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Do Chickens Have Teeth? How Do They Eat?

hen up close

When you’re thinking of keeping backyard chickens and don’t have any experience, you probably have lots of questions. If you’re wondering if chickens have teeth they use to eat, the answer is no. Chickens do not have teeth, nor do they need them to eat their favorite seeds, grains, insects, and grasses.

You may be surprised to learn that baby chicks grow a single horn-like projection called an egg tooth to help them break out of the hatched shell. However, this sharp projection falls off the upper beak within a few days of hatching. So technically, it’s a non-tooth for all intents and purposes.

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How Chickens Eat Without Teeth

When a chicken is foraging, it uses its beak to repeatedly peck at large pieces of food while banging it on the ground to break it up into small edible pieces. When the food is swallowed, it travels to a pouch located at the base of the neck called the crop. As more food enters the crop, the fuller and rounder it becomes.

The food stored in the crop eventually makes its way through the digestive tract where it ends up in the gizzard. This is where the real magic happens. All the grit (small pebbles and stones) the chicken has picked up while foraging has been swallowed along with the food and stored in the gizzard where it’s used to grind the food.

The gizzard is a muscle that contracts and churns, grinding the food against the pebbles unit it’s small enough to bypass through the small intestine where the nutrients are absorbed by the chicken’s body.

chicken eating grains
Image Credit: AndreasGoellner, Pixabay

Grit Is Super Important

Grit is essential to helping a chicken eat and process food and it must be provided to backyard chickens if they cannot find their own. Thankfully, you can buy manmade grit at farm supply stores and online that consists of crushed rock like granite.

You never have to worry about giving chickens too much grit because instinct tells them when they need it. In other words, chickens only gobble up grit when they need it so there’s no concern that they’ll overdo it if you place a big bowl in their enclosure or spread it out on the ground.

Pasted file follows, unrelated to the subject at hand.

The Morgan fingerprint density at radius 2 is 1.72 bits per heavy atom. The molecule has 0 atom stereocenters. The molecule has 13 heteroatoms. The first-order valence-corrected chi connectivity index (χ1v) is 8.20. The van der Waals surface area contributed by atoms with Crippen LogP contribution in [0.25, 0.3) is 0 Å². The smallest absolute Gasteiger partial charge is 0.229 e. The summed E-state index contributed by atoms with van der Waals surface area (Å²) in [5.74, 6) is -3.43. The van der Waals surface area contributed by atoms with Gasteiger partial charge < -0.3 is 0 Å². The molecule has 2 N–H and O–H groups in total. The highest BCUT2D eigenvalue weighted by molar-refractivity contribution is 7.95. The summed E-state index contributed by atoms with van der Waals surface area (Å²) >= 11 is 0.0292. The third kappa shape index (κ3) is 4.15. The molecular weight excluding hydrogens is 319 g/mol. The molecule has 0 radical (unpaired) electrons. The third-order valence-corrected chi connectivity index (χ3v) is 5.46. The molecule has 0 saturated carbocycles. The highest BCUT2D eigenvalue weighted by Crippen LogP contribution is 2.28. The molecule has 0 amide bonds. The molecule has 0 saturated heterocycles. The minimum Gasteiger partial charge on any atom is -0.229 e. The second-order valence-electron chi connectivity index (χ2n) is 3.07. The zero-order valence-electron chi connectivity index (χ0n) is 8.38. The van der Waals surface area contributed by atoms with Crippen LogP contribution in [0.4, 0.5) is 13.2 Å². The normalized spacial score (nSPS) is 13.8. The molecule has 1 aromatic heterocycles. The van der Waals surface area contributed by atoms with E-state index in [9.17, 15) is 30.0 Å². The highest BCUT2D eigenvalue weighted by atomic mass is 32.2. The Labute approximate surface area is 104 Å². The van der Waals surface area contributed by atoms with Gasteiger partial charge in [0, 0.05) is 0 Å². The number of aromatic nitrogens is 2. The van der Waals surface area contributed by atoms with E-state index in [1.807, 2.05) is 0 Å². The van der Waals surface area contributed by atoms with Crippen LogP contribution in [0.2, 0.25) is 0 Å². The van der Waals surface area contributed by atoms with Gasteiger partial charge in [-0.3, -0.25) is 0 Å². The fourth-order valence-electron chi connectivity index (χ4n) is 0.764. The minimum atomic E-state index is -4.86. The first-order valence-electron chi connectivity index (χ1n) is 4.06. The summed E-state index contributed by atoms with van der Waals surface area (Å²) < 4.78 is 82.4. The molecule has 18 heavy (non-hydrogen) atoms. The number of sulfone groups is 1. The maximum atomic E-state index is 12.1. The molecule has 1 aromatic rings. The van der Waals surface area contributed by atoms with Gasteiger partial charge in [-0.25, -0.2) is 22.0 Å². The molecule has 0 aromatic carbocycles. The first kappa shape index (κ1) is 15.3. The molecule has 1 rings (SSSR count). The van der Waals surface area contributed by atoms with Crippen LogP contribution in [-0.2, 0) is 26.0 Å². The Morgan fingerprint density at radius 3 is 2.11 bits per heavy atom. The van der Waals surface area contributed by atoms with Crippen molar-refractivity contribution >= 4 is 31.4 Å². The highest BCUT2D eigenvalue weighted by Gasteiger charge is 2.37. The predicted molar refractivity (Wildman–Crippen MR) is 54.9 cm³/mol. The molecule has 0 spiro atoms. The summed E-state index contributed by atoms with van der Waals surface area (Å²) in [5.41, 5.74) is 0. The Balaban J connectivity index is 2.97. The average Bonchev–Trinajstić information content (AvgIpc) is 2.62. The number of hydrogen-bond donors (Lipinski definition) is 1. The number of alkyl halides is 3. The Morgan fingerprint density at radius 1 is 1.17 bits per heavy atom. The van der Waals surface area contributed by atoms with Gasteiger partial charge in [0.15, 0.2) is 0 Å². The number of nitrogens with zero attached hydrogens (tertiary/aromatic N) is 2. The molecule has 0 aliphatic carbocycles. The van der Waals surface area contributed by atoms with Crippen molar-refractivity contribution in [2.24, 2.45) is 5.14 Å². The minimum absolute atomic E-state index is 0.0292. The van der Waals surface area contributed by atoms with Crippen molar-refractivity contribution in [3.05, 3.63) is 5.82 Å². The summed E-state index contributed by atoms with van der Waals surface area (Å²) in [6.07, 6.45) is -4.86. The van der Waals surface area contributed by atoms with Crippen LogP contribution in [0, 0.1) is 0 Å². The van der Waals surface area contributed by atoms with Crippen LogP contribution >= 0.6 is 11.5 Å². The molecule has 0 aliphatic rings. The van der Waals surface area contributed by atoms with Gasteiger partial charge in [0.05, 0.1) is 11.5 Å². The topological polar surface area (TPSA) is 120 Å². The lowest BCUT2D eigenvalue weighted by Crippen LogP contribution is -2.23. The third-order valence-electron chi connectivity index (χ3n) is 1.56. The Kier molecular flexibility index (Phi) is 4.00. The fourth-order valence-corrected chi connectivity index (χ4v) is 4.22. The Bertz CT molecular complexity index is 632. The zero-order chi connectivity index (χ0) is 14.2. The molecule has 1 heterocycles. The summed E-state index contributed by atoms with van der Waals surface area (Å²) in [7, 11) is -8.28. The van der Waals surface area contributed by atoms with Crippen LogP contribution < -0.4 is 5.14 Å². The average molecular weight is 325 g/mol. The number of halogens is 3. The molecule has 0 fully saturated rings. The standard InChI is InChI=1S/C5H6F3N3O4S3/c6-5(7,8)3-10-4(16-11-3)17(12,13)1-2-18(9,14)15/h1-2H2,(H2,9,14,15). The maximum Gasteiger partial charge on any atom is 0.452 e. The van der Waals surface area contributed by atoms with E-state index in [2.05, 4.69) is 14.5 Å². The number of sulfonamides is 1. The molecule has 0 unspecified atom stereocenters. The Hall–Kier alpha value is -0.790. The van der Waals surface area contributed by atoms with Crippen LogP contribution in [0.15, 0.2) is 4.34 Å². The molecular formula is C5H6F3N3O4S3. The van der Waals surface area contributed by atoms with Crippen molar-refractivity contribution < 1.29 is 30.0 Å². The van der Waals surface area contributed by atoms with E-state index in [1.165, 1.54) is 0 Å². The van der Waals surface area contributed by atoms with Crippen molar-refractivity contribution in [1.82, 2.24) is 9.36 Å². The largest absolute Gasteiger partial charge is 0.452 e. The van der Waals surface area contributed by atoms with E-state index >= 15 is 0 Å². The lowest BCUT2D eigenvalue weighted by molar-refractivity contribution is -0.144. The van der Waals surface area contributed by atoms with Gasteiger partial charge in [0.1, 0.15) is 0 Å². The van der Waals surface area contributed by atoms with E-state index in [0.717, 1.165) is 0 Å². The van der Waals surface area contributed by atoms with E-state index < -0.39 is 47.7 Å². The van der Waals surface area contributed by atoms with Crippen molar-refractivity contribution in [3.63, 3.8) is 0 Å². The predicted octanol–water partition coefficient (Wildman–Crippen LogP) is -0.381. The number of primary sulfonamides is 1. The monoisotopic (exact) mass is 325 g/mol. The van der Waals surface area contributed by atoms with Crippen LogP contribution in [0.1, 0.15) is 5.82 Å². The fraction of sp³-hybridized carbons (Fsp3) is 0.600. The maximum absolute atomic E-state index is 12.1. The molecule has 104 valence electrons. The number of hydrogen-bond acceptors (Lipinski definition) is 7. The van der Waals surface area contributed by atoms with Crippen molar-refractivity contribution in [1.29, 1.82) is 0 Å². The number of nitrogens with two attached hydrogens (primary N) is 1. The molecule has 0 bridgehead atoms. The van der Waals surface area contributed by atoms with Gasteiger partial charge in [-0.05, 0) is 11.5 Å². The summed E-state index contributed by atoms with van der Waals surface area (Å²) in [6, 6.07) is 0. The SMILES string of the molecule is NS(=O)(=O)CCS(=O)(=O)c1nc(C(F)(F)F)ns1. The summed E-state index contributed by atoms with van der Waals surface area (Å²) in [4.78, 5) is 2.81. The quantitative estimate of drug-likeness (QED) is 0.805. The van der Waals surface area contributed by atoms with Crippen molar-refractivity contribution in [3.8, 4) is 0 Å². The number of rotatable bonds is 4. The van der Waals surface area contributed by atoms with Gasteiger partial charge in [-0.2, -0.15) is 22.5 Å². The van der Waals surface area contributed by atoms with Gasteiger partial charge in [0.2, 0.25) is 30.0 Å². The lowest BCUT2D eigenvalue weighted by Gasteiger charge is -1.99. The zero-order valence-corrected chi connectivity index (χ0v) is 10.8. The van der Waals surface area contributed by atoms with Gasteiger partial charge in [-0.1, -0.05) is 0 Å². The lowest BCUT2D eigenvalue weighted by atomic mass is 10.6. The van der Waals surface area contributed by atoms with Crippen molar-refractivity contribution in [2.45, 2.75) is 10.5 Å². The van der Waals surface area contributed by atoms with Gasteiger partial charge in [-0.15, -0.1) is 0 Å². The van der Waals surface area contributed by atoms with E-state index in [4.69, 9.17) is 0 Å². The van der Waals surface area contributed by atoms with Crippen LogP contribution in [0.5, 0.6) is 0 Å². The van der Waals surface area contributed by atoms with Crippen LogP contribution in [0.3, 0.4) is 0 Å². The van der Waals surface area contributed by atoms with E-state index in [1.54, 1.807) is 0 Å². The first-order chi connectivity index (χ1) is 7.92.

While grit has no nutritional value, it’s a necessary part of a chicken’s diet because it’s used to process food. Without the grit, the food inside a chicken’s crop will rot and cause something called sour crop. This is a fungal infection that can cause many symptoms including:

  • A full and squishy crop
  • A foul odor
  • Lethargy
  • Appetite loss
  • Diarrhea
  • Weight loss

Sour crop can be treated by frequently massaging the crop several times a day to encourage movement. At the same time, provide a water-only diet for a maximum of 48 hours.

In most cases, sour crop clears up quickly, plus it’s not contagious so you don’t have to worry about your whole flock getting it. The best course of action is to always make sure your chickens have 24/7 access to grit so sour crop can’t develop. And of course, keep an eye on your chickens to watch for any symptoms that may indicate they’re sick.

chickens eating grit
Image Credit: AngelaQuinn, Pixabay

Related Read: Do Chickens Have Tongues? Can They Taste Food?

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The next time you watch chickens walking around eating as they go, you’ll know that they can eat perfectly well without any teeth. Considering that we count on our teeth several times a day to process the foods we eat, it’s remarkable that chickens can thrive without any teeth at all, and they’ve been doing it this way for millions of years!

Featured Image Credit: Pixabay

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